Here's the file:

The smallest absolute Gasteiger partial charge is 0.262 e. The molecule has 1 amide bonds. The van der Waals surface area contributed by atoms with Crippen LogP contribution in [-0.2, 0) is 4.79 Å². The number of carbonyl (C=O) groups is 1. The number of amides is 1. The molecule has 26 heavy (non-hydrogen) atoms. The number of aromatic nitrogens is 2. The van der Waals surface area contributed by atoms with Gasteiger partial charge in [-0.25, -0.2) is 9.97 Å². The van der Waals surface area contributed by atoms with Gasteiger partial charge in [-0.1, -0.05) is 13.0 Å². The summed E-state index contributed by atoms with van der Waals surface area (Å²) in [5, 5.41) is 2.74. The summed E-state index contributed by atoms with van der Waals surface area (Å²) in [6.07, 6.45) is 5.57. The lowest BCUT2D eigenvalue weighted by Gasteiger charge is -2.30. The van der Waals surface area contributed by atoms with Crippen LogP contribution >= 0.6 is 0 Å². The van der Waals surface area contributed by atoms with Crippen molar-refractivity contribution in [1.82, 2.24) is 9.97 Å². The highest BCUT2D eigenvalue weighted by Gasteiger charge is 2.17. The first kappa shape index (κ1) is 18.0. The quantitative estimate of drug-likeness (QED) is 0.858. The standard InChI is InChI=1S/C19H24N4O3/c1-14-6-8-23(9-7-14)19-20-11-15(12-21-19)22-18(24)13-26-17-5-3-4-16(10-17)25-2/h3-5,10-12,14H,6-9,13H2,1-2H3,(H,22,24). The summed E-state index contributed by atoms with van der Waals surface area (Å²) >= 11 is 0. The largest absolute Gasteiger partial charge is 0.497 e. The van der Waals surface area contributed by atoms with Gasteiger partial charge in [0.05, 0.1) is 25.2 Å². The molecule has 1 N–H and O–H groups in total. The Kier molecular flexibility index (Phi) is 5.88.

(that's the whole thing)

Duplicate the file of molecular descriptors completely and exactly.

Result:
The smallest absolute Gasteiger partial charge is 0.262 e. The molecule has 1 amide bonds. The van der Waals surface area contributed by atoms with Crippen LogP contribution in [-0.2, 0) is 4.79 Å². The number of carbonyl (C=O) groups is 1. The number of amides is 1. The molecule has 26 heavy (non-hydrogen) atoms. The number of aromatic nitrogens is 2. The van der Waals surface area contributed by atoms with Gasteiger partial charge in [-0.25, -0.2) is 9.97 Å². The van der Waals surface area contributed by atoms with Gasteiger partial charge in [-0.1, -0.05) is 13.0 Å². The summed E-state index contributed by atoms with van der Waals surface area (Å²) in [5, 5.41) is 2.74. The summed E-state index contributed by atoms with van der Waals surface area (Å²) in [6.07, 6.45) is 5.57. The lowest BCUT2D eigenvalue weighted by Gasteiger charge is -2.30. The van der Waals surface area contributed by atoms with Crippen LogP contribution >= 0.6 is 0 Å². The van der Waals surface area contributed by atoms with Crippen molar-refractivity contribution in [1.82, 2.24) is 9.97 Å². The highest BCUT2D eigenvalue weighted by Gasteiger charge is 2.17. The first kappa shape index (κ1) is 18.0. The quantitative estimate of drug-likeness (QED) is 0.858. The standard InChI is InChI=1S/C19H24N4O3/c1-14-6-8-23(9-7-14)19-20-11-15(12-21-19)22-18(24)13-26-17-5-3-4-16(10-17)25-2/h3-5,10-12,14H,6-9,13H2,1-2H3,(H,22,24). The summed E-state index contributed by atoms with van der Waals surface area (Å²) >= 11 is 0. The largest absolute Gasteiger partial charge is 0.497 e. The van der Waals surface area contributed by atoms with Gasteiger partial charge in [0.05, 0.1) is 25.2 Å². The molecule has 1 N–H and O–H groups in total. The Kier molecular flexibility index (Phi) is 5.88.